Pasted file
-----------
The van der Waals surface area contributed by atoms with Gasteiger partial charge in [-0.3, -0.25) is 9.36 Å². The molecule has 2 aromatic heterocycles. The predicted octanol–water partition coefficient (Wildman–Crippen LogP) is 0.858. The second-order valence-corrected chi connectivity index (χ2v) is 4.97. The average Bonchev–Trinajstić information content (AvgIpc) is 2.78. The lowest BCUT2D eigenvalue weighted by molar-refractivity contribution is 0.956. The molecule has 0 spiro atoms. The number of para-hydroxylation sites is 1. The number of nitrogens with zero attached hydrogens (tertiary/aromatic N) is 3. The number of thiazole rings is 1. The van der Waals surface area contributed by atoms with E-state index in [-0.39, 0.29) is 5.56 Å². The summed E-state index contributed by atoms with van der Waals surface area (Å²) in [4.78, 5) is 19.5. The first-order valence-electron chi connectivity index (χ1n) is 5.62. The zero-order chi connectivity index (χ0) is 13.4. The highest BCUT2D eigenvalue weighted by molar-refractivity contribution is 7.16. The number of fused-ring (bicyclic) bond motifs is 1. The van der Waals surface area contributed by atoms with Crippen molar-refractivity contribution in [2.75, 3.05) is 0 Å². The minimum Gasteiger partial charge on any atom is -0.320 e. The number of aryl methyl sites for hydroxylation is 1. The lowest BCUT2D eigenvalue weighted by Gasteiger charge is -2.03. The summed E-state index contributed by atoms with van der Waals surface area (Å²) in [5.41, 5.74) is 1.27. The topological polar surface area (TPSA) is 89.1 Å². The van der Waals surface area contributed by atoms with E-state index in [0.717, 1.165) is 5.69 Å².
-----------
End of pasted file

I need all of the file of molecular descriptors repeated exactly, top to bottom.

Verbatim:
The van der Waals surface area contributed by atoms with Gasteiger partial charge in [-0.3, -0.25) is 9.36 Å². The molecule has 2 aromatic heterocycles. The predicted octanol–water partition coefficient (Wildman–Crippen LogP) is 0.858. The second-order valence-corrected chi connectivity index (χ2v) is 4.97. The average Bonchev–Trinajstić information content (AvgIpc) is 2.78. The lowest BCUT2D eigenvalue weighted by molar-refractivity contribution is 0.956. The molecule has 0 spiro atoms. The number of para-hydroxylation sites is 1. The number of nitrogens with zero attached hydrogens (tertiary/aromatic N) is 3. The number of thiazole rings is 1. The van der Waals surface area contributed by atoms with E-state index in [-0.39, 0.29) is 5.56 Å². The summed E-state index contributed by atoms with van der Waals surface area (Å²) in [4.78, 5) is 19.5. The first-order valence-electron chi connectivity index (χ1n) is 5.62. The zero-order chi connectivity index (χ0) is 13.4. The highest BCUT2D eigenvalue weighted by molar-refractivity contribution is 7.16. The number of fused-ring (bicyclic) bond motifs is 1. The van der Waals surface area contributed by atoms with Crippen molar-refractivity contribution in [2.75, 3.05) is 0 Å². The minimum Gasteiger partial charge on any atom is -0.320 e. The number of aryl methyl sites for hydroxylation is 1. The lowest BCUT2D eigenvalue weighted by Gasteiger charge is -2.03. The summed E-state index contributed by atoms with van der Waals surface area (Å²) in [5.41, 5.74) is 1.27. The topological polar surface area (TPSA) is 89.1 Å². The van der Waals surface area contributed by atoms with E-state index in [0.717, 1.165) is 5.69 Å².